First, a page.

Pacific dental group remind you that there are lots of things in the world can share, a tooth brush doesn’t need to be one of them.

Source from dentalproductsreport.com

Sep
09

The term artificial intelligence (AI) and the official pursuit of intelligent machines in the scientific community actually dates to a 1956 conference of researchers from Dartmouth and IBM.

Today’s AI is invading our everyday lives, albeit in more subtle ways, such as digital assistants like Alexa and Siri. And now, AI in dentistry has arrived!

Healthcare in general is a very natural customer for artificial intelligence applications. After conquering the tlelvision game show “Jeopardy” in 2011, IBM’s Wastonhasgone on to a second career in medicine. Oncologists at New York’s Memorial Sloan Kettering Cancer Center have recently trained Watson to help fight cancer. While the program is still in the early phases, the machine already does very specific, monotonous and time-intensive tasks extremely well. For example, Watson can read a half million medical research papers in 15 seconds and, with deep learning, can recommend diagnoses and the most promising treatment options.

With the ability to analyze vast numbers of diagnostic images such as X-rays, CT scans and MRIs, systems like this can point doctors and radiologists to the most probable areas of concern, increasing both the speed and probability of detection. And now with the FDA creating regulatory pathways to encourage developers of medical decision support software, analysts predict that the use of artificial intelligence in healthcare will grow tenfold in the next five years.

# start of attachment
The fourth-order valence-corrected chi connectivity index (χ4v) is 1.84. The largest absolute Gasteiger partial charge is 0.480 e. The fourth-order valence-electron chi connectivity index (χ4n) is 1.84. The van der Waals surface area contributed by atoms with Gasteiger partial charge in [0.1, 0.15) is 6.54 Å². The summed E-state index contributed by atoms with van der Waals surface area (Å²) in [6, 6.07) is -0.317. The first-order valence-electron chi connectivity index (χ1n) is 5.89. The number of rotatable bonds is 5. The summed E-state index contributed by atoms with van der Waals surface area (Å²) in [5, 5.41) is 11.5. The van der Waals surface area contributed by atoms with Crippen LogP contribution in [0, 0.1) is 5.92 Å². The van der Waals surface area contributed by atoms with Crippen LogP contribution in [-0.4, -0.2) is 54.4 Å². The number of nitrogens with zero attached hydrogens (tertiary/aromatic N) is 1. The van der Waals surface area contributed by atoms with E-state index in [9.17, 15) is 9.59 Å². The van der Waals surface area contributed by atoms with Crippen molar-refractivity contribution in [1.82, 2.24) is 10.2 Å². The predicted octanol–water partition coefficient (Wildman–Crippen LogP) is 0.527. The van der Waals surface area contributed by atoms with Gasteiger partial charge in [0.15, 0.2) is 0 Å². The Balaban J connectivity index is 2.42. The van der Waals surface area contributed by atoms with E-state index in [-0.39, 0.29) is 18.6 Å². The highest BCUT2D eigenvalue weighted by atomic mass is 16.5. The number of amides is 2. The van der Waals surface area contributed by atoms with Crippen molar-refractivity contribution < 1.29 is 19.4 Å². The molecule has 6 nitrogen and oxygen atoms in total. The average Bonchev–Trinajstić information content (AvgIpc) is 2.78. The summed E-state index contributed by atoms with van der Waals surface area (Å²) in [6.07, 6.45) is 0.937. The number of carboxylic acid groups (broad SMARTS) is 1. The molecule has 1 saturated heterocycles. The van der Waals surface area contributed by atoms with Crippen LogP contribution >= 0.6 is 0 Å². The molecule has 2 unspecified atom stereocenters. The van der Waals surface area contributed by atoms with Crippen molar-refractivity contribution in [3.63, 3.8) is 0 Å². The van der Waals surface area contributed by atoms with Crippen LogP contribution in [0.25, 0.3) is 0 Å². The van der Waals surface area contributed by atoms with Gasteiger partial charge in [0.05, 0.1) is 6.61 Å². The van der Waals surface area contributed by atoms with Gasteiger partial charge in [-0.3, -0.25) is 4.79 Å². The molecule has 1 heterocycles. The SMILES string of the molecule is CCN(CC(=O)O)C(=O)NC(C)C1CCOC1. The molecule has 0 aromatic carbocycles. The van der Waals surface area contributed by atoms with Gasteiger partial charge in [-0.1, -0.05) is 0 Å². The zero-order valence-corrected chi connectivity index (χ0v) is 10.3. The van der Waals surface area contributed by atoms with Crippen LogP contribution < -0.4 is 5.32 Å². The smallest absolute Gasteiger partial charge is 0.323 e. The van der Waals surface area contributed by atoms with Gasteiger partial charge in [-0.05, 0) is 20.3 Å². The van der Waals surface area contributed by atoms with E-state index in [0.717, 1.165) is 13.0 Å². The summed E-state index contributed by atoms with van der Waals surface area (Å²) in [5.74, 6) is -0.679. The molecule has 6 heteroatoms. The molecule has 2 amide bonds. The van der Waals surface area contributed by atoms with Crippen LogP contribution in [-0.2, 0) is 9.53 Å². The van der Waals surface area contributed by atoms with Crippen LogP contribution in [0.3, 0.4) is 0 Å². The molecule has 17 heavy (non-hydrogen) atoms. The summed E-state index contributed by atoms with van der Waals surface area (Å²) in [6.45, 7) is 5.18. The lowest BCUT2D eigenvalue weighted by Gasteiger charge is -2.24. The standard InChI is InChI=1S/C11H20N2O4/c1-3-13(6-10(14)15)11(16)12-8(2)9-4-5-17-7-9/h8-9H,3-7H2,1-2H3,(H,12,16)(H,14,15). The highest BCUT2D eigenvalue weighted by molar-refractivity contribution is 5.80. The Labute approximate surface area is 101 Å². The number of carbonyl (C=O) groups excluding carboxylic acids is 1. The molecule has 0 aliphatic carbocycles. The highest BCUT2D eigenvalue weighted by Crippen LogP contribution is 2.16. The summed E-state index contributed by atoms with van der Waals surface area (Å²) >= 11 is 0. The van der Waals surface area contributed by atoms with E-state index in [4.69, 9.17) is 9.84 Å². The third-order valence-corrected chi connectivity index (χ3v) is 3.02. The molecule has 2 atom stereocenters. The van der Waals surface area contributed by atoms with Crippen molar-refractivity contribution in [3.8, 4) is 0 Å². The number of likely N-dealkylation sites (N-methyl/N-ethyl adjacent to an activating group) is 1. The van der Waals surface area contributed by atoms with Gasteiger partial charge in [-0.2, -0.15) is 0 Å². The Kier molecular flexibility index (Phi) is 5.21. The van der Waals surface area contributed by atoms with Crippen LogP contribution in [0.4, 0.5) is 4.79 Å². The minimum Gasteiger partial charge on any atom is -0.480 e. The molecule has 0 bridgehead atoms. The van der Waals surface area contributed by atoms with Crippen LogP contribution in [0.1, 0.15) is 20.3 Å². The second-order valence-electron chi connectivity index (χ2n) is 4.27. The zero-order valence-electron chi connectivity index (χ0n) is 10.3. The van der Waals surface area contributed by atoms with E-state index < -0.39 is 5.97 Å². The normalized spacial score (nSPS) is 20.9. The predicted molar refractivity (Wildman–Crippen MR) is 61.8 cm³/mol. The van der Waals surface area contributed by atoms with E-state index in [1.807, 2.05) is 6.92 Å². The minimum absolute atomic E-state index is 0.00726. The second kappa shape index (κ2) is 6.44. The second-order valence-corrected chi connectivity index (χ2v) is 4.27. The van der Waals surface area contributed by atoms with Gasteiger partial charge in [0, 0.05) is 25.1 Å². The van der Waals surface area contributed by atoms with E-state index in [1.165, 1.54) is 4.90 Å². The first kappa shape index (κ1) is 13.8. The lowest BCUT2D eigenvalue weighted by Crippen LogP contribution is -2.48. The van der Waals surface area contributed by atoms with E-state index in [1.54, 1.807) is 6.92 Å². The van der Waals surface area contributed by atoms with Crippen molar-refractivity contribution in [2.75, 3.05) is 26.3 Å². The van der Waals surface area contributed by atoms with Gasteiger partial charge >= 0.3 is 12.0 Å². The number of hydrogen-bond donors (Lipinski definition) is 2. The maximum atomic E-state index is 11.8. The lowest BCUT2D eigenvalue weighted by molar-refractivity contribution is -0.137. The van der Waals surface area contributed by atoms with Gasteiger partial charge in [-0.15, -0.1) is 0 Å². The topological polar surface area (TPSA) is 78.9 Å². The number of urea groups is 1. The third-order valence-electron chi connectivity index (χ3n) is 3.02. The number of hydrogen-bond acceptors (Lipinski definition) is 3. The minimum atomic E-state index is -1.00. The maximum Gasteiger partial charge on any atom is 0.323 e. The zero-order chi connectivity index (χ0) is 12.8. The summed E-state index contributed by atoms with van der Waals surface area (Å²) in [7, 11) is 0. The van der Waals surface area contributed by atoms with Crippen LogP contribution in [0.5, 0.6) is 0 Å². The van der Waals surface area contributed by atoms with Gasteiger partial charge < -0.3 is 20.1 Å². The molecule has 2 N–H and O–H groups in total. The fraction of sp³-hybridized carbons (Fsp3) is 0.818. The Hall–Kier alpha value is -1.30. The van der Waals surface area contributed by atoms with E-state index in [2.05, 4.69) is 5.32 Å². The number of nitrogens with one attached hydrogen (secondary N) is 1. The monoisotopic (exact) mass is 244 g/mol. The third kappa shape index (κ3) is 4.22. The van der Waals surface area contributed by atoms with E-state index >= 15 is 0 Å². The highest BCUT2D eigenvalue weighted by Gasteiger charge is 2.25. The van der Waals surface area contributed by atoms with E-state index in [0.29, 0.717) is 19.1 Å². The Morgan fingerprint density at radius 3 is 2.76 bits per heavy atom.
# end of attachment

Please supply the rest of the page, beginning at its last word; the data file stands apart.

As noted earlier, the Dentistry.AI team has a platform for caries detection that’s in the final stages of clinical evaluation. Active development began just over two years ago and the engineers quickly learned that teaching a computer even this singular dimension of clinical dentistry isn’t easy. Yet there has been significant progress toward a clinically relevant predictive assistant for the dental practice.